Similarly, if a travel requirement appears on the ETA 9089 but not in the advertisements or NOFs, the application could fail. In Riverwalk Education Foundation, Inc., BALCA upheld a denial because an employer stated that the job required travel in the ETA 9089 but the travel requirement was not advertised. 2012-PER-02882 (BALCA July 3, 2013). The employer argued that because BALCA typically viewed travel as a detriment, not listing it on advertising could not deter U.S. workers from applying. BALCA disagreed, holding that the travel requirement should have been contained in the advertisements. 

In Cosmos Foundation, Inc., BALCA upheld a denial because the employer did not list a travel requirement in the advertisement. 2012-PER-01209 (BALCA July 3, 2013). BALCA pointed out that the certifying officer who denied the application should have relied on 8 CFR § 656.17(f)(4) which required advertisements to “apprise applicants of any travel requirements,” instead of 20 CFR § 656.17(f)(7).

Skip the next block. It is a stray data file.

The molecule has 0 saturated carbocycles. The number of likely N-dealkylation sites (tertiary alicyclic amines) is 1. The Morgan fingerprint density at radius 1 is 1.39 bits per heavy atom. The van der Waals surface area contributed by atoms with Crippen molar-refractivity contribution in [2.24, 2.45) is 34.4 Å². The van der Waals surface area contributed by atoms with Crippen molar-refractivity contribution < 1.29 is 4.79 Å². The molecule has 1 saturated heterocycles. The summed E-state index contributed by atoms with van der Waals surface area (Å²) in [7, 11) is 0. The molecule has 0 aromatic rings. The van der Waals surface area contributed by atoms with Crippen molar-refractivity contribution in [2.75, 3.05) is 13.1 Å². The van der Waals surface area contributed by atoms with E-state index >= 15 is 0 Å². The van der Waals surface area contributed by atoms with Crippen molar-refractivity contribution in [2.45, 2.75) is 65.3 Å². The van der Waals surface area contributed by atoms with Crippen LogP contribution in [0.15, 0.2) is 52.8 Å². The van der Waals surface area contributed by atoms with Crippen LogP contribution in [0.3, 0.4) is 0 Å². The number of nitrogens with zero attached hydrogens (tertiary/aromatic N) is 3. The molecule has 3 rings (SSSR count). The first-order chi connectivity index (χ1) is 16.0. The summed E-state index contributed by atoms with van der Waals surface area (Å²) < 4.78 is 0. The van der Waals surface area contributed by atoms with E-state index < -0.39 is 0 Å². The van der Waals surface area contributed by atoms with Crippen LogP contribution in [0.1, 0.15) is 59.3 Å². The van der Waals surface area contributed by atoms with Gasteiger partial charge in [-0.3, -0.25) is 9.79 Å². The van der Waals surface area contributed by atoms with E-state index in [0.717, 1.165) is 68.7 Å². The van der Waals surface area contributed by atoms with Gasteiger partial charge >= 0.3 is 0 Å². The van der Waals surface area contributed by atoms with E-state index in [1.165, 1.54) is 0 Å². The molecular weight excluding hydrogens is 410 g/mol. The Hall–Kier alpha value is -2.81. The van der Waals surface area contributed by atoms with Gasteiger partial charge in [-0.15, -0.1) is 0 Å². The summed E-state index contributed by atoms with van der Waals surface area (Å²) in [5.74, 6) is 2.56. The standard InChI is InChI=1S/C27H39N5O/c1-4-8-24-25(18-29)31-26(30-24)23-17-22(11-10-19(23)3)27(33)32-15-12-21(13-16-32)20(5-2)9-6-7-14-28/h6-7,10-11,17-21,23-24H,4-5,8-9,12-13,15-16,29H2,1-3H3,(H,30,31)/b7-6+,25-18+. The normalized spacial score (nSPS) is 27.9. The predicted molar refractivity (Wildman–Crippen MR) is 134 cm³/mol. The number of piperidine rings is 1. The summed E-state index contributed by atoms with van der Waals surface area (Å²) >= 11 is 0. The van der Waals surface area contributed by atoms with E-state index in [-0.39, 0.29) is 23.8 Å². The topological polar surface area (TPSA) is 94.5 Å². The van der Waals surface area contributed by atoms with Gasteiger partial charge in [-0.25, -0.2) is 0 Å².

Finally, in Siemens Water Technologies Corp., the employer did not offer the ability to work from home in the advertisements. BALCA found that the advertisements listed the geographical location as “Houston, Texas,” which was more restrictive than the actual job conditions that allowed the sponsored employee to work from home from anywhere in the United States. 2011-PER-00955 (BALCA July 23, 2013). BALCA found that the employer’s advertisement “was unduly restrictive, misleading, and could have prevented potential U.S. applicants from applying for the job opportunity.”